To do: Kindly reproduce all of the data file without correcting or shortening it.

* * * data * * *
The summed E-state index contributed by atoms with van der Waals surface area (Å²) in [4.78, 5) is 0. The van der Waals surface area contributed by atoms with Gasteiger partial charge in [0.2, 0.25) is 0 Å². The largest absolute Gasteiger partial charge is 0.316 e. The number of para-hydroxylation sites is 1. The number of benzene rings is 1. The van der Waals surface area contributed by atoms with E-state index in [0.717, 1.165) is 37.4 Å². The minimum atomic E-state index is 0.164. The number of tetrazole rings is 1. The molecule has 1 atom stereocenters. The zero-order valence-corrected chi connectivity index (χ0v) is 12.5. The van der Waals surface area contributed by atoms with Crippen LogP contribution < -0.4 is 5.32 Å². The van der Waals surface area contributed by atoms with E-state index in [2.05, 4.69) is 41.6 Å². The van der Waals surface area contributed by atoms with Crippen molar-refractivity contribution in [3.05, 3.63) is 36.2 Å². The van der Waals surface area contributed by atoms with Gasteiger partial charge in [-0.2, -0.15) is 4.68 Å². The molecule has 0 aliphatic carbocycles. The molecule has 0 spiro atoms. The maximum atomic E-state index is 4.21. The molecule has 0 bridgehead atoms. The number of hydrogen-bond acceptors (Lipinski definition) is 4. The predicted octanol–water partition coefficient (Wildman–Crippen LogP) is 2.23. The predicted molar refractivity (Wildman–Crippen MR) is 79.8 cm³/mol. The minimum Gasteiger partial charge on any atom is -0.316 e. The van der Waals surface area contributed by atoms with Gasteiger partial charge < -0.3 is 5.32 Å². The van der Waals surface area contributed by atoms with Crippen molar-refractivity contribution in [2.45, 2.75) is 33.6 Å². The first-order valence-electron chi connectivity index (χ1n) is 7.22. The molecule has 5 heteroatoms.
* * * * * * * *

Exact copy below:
The summed E-state index contributed by atoms with van der Waals surface area (Å²) in [4.78, 5) is 0. The van der Waals surface area contributed by atoms with Gasteiger partial charge in [0.2, 0.25) is 0 Å². The largest absolute Gasteiger partial charge is 0.316 e. The number of para-hydroxylation sites is 1. The number of benzene rings is 1. The van der Waals surface area contributed by atoms with E-state index in [0.717, 1.165) is 37.4 Å². The minimum atomic E-state index is 0.164. The number of tetrazole rings is 1. The molecule has 1 atom stereocenters. The zero-order valence-corrected chi connectivity index (χ0v) is 12.5. The van der Waals surface area contributed by atoms with Crippen LogP contribution < -0.4 is 5.32 Å². The van der Waals surface area contributed by atoms with E-state index in [2.05, 4.69) is 41.6 Å². The van der Waals surface area contributed by atoms with Crippen molar-refractivity contribution in [3.05, 3.63) is 36.2 Å². The van der Waals surface area contributed by atoms with Gasteiger partial charge in [-0.2, -0.15) is 4.68 Å². The molecule has 0 aliphatic carbocycles. The molecule has 0 spiro atoms. The maximum atomic E-state index is 4.21. The molecule has 0 bridgehead atoms. The number of hydrogen-bond acceptors (Lipinski definition) is 4. The predicted octanol–water partition coefficient (Wildman–Crippen LogP) is 2.23. The predicted molar refractivity (Wildman–Crippen MR) is 79.8 cm³/mol. The minimum Gasteiger partial charge on any atom is -0.316 e. The van der Waals surface area contributed by atoms with Gasteiger partial charge < -0.3 is 5.32 Å². The van der Waals surface area contributed by atoms with Crippen molar-refractivity contribution in [2.45, 2.75) is 33.6 Å². The first-order valence-electron chi connectivity index (χ1n) is 7.22. The molecule has 5 heteroatoms.